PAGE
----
Sodium Bicarbonate Injection, USP is indicated in the treatment of metabolic acidosis which may occur in severe renal disease, uncontrolled diabetes, circulatory insufficiency due to shock or severe dehydration, extracorporeal circulation of blood, cardiac arrest and severe primary lactic acidosis. Sodium bicarbonate is further indicated in the treatment of certain drug intoxications, including barbiturates (where dissociation of the barbiturate-protein complex is desired), in poisoning by salicylates or methyl alcohol and in hemolytic reactions requiring alkalinization of the urine to diminish nephrotoxicity of hemoglobin and its breakdown products. Sodium bicarbonate also is indicated in severe diarrhea which is often accompanied by a significant loss of bicarbonate.

Treatment of metabolic acidosis should, if possible, be superimposed on measures designed to control the basic cause of the acidosis - e.g., insulin in uncomplicated diabetes, blood volume restoration in shock. But since an appreciable time interval may elapse before all of the ancillary effects are brought about, bicarbonate therapy is indicated to minimize risks inherent to the acidosis itself.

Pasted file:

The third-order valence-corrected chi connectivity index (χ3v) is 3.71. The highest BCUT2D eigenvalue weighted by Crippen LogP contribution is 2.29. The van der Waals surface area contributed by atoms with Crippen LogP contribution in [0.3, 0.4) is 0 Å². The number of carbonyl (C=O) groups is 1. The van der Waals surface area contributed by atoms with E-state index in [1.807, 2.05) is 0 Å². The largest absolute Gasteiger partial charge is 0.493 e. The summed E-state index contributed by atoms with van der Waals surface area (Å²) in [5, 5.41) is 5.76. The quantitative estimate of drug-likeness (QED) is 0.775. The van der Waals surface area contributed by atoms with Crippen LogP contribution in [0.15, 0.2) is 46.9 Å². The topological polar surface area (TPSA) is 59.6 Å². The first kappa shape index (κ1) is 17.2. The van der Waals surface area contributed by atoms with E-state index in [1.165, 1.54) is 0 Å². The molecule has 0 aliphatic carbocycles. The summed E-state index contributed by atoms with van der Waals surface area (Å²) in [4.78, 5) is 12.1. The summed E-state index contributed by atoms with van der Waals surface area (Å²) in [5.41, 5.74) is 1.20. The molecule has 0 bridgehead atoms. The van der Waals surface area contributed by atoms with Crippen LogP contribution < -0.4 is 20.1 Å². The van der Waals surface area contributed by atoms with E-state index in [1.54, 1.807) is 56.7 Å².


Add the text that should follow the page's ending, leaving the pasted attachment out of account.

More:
Vigorous bicarbonate therapy is required in any form of metabolic acidosis where a rapid increase in plasma total CO2 content is crucial - e.g., cardiac arrest, circulatory insufficiency due to shock or severe dehydration, and in severe primary lactic acidosis or severe diabetic acidosis.

Sodium Bicarbonate Injection, USP is contraindicated in patients who are losing chloride by vomiting or from continuous gastrointestinal suction, and in patients receiving diuretics known to produce a hypochloremic alkalosis.

Solutions containing sodium ions should be used with great care, if at all, in patients with congestive heart failure, severe renal insufficiency and in clinical states in which there exists edema with sodium retention.
In patients with diminished renal function, administration of solutions containing sodium ions may result in sodium retention.
The intravenous administration of these solutions can cause fluid and/or solute overloading resulting in dilution of serum electrolyte concentrations, overhydration, congested states or pulmonary edema.
Extravascular infiltration should be avoided, see ADVERSE REACTIONS.

Overly aggressive therapy with Sodium Bicarbonate Injection, USP can result in metabolic alkalosis (associated with muscular twitchings, irritability, and tetany) and hypernatremia.

Inadvertent extravasation of intravenously administered hypertonic solutions of sodium bicarbonate have been reported to cause chemical cellulitis because of their alkalinity, with tissue necrosis, ulceration or sloughing at the site of infiltration. Prompt elevation of the part, warmth and local injection of lidocaine or hyaluronidase are recommended to reduce the likelihood of tissue sloughing from extravasated I.V. solutions.